The industry momentum for data portability brotherhood hit a bump on Thursday when Facebook blocked Google's Friend Connect service from accessing Facebook members' data.
Friend Connect violates Facebook's terms of service because it "redistributes user information from Facebook to other developers without users' knowledge," Facebook official Charlie Cheever wrote on the company's blog for developers.
"Just as we've been forced to do for other applications that redistribute data in a way users might not expect or understand, we've had to suspend Friend Connect's access to Facebook user information until it comes into compliance," Cheever wrote.
For its part, Google doesn't fully understand what it needs to do in order to comply with Facebook's terms of service, said Google Engineering Director David Glazer in a phone interview.
"We think users should be in control of their data. When we built Friend Connect, we designed it very carefully to put users in control of their information at every step of the way. We're disappointed that Facebook chose to disable their users' ability to use Friend Connect with their Facebook friends," Glazer said.
Google shares Facebook's beliefs that users need to be in control of their data and that their privacy needs to be respected. "I agree strongly with the values they assert, and I believe the APIs they have released do a good job of honoring those values. I don't understand at this point why they've chosen to do something that doesn't align with those values," Glazer said.
Google held talks with Facebook before and after the announcement of Friend Connect on Monday around the issue in question, and conversations are ongoing, Glazer said.
Although Friend Connect is in a limited preview, there are four Web sites -- two built as demos and two real ones -- that had been accepting requests from users to grab their Facebook profile data, Glazer said. That functionality is now interrupted, he said.
Facebook didn't respond to a request for comment beyond Cheever's blog posting.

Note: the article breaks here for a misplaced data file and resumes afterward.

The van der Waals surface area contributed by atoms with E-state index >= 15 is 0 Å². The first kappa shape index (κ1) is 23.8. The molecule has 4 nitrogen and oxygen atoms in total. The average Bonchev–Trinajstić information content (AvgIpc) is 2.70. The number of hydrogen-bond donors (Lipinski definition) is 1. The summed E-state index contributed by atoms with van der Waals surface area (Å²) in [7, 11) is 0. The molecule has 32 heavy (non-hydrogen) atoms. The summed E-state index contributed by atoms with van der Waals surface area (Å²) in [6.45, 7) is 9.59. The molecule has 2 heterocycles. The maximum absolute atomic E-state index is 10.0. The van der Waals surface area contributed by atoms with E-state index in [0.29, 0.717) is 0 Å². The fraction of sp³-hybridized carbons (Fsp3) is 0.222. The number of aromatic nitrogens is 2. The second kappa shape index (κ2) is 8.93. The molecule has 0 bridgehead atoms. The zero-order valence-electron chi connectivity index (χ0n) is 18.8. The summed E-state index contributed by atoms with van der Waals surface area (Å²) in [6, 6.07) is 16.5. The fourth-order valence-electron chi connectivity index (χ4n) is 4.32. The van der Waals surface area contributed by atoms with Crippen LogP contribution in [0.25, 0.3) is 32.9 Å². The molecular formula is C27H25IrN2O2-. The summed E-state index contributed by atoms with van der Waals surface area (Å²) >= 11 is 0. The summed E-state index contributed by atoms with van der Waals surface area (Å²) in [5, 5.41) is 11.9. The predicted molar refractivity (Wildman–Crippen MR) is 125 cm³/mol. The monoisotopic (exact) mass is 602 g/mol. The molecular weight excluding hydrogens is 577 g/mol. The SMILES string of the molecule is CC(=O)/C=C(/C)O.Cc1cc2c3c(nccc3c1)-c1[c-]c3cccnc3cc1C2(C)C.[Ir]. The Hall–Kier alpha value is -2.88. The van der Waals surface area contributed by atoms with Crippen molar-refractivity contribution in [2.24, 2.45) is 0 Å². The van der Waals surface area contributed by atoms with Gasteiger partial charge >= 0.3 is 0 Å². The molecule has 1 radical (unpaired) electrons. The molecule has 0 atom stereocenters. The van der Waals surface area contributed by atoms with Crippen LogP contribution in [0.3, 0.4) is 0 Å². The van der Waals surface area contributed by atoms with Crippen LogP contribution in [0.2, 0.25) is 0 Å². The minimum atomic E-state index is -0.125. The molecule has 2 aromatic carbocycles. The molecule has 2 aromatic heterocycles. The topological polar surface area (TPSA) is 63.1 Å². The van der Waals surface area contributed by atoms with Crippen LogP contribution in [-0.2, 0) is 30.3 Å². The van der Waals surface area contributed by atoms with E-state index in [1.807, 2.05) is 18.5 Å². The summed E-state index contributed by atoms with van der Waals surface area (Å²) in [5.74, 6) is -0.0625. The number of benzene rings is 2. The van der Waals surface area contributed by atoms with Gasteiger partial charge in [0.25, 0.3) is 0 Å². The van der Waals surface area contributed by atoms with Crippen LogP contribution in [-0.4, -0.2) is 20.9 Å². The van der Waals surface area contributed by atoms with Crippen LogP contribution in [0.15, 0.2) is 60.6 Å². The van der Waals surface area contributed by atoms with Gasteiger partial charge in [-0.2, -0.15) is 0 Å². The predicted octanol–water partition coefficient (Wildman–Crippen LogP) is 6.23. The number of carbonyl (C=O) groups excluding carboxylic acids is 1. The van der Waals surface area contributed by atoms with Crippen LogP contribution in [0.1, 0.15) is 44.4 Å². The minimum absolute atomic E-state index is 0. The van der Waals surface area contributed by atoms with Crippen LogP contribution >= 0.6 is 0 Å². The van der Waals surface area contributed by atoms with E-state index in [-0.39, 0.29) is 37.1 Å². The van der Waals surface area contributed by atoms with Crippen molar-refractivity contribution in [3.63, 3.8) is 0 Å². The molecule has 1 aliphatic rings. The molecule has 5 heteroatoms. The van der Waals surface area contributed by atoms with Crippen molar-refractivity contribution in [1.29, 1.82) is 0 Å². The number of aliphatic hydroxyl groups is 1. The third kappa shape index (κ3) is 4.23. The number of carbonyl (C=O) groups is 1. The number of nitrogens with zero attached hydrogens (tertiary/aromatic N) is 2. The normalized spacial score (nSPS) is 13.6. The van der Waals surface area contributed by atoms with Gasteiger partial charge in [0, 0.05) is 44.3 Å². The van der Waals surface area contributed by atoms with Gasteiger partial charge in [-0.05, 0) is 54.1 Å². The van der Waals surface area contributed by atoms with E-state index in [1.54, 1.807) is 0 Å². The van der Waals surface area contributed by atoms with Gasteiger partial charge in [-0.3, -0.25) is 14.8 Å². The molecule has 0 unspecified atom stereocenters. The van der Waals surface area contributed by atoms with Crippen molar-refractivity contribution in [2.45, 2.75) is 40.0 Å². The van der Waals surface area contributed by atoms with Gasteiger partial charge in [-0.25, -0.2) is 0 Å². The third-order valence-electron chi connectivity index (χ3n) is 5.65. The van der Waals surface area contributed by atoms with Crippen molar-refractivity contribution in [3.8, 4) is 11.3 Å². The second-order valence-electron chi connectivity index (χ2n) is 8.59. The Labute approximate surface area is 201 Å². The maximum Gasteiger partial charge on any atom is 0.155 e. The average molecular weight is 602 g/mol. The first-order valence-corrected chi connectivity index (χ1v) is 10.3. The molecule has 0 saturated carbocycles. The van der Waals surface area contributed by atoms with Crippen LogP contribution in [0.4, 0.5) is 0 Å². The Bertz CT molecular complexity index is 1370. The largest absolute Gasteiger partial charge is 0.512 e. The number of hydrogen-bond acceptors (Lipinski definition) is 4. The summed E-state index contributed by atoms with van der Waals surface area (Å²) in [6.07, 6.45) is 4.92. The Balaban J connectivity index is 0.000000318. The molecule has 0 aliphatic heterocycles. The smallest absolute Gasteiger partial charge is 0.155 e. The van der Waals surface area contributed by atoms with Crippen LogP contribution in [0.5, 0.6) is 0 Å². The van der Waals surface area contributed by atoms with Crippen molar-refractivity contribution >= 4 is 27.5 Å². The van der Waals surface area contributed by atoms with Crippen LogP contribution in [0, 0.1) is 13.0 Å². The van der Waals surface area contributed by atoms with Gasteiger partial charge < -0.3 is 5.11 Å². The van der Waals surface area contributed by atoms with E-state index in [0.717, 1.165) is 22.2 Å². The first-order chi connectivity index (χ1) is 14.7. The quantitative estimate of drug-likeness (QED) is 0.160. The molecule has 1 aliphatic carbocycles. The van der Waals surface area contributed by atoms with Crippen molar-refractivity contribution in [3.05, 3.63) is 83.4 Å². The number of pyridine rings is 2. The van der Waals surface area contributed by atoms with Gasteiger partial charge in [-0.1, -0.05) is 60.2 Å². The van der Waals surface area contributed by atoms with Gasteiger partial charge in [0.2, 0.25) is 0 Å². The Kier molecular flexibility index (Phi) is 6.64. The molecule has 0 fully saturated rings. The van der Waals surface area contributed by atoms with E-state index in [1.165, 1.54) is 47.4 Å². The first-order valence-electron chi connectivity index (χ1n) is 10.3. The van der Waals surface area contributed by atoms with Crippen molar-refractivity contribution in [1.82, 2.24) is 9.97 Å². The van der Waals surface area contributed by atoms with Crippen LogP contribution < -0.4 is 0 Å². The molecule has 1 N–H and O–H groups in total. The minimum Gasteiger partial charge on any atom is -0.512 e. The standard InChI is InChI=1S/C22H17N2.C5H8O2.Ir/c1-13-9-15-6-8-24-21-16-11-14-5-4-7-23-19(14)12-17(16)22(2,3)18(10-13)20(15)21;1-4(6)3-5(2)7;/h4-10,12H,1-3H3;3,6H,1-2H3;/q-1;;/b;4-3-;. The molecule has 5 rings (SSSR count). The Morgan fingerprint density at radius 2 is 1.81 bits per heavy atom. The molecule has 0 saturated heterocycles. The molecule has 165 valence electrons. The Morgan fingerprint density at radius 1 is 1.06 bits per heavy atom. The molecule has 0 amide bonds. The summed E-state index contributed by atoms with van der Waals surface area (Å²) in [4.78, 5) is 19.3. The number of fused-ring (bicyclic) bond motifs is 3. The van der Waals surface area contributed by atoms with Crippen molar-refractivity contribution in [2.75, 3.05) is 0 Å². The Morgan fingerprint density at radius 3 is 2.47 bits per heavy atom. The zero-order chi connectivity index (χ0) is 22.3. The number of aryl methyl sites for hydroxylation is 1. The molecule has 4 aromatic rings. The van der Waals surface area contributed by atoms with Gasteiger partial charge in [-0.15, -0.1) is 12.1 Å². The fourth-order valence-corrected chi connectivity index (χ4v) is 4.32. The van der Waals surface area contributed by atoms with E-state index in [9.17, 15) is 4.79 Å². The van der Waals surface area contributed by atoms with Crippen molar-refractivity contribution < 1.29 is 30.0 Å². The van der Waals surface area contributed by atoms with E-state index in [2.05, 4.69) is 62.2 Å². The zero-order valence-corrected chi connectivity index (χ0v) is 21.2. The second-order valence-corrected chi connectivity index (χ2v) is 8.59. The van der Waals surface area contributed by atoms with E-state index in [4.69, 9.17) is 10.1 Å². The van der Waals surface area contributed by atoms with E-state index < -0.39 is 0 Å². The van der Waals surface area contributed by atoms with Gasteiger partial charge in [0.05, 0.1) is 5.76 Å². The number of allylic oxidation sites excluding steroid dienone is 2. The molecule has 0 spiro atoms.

Friend Connect, Facebook Connect and MySpace Data Availability are separate initiatives announced in the past week designed to let people reuse the content from their social network profiles in other sites.
The main idea behind this data portability concept is to save people from having to reenter into multiple sites common profile information like their personal interests, list of friends, photos, video clips, blog postings and the like.
However, none of the three initiatives even comes close to providing a broad data portability solution, although MySpace, Google and Facebook have been commended by industry observers for at least taking some first steps to address the issue.
It's not a secret that data portability itself is a complicated matter to solve due to significant technical as well as commercial and operational challenges that surround it.
Thursday's move by Facebook highlights just one of the considerable obstacles for data portability: the different user-privacy policies and settings that exist among social networks and online service providers. These policies and settings need to be reconciled and harmonized in order for them to share and accept user data from each other.
Google didn't immediately respond to a request for comment about Facebook's decision to block Friend Connect.